Also as part of this ethic, the company promotes a number of community-based, environmentally-focused programs. Take its Tokens for Bags program. Shoppers can choose a bag for their purchases, or they can choose a token. They drop the token into one of two or three boxes designated for a local non-profit. Each token is worth five cents. That may not seem like much, but the tokens program has raised nearly $525,000 and kept millions of bags out of the environment. Proceeds benefit local organizations chosen by employees at each store, so the donations stay in the local community.

The stores also donate clothes to local organizations. In Tucson one of these is Youth On Their Own, which provides support services to homeless kids. When The Humane Society of the United States had to discontinue Coats for Cubs – which collects fur pieces to aid animal rehabilitation – Buffalo Exchange took it over.

Each Earth Day, Buffalo Exchange picks a national charity to receive the proceeds from a one-day dollar sale held at each store (it’s April 19th this year in Tucson.) This year, as part of the focus on their roots, proceeds from all the stores will go to the Tucson-based Arizona-Sonora Desert Museum.

Buffalo Exchange 40th Airstream

Photo courtesy of Buffalo Exchange

People – customers and employees – are the focus at Buffalo Exchange. Unlike other retail stores that buy their goods from others and then pass it on to the customer, Buffalo’s customers are also their suppliers, so that relationship is critical, say Kerstin and Rebecca.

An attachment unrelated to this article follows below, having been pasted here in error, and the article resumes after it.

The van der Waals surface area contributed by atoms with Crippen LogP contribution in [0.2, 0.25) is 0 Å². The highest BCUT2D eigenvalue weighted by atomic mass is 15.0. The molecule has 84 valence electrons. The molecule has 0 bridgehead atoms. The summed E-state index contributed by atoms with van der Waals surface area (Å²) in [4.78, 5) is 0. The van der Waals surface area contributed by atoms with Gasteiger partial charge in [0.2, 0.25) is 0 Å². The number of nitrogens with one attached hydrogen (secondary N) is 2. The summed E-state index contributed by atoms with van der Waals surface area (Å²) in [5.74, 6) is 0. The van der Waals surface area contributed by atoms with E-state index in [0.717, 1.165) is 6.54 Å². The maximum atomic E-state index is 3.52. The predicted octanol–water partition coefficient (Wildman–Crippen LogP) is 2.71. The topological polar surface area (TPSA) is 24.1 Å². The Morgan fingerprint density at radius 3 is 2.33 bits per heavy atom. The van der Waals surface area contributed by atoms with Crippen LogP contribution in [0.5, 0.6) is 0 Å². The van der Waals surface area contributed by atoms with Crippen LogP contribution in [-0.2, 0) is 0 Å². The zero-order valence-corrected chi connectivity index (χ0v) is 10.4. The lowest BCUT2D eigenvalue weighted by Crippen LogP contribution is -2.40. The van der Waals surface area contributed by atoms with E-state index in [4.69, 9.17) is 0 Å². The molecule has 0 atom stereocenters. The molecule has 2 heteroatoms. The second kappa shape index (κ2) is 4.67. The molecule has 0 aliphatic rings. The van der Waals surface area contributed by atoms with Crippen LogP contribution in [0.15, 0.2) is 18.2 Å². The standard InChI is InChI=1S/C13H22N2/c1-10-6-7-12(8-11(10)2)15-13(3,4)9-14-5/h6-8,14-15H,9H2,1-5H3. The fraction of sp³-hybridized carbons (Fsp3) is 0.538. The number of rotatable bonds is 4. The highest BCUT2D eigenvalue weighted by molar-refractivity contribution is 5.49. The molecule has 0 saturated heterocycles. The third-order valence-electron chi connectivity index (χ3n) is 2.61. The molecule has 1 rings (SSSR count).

“Our customers are in business with us. The buying, selling and trading has to be mutually beneficial,” says Rebecca. Part of that, she says, is having a rewarding workplace, which is about “how you treat your employees and your co-workers and your customers. We want to have fun at work and have a good time with our customers, which sometimes can be hard when we aren’t buying [what people have brought in].”

Buffalo Exchange claims to have a much better retention rate than other retailers. “We work a lot on making sure people [who work for us] are growing. That’s one of the founding things – that we have people who have a good understanding of other people,” says Kerstin.

Despite the plethora of secondhand stores that have joined Buffalo Exchange in the retail sector, the company remains “very unique” in its business model, says Art Padilla, Professor in the Management and Organization Department at the Eller College of Business at the University of Arizona. He says that businesses succeed by finding a unique way to provide value to their customers, “and that is exactly what Buffalo Exchange has done”.  That, and “knowing what to put in the stores – an eye for what will sell – is key,” he says.


Photo courtesy of Buffalo Exchange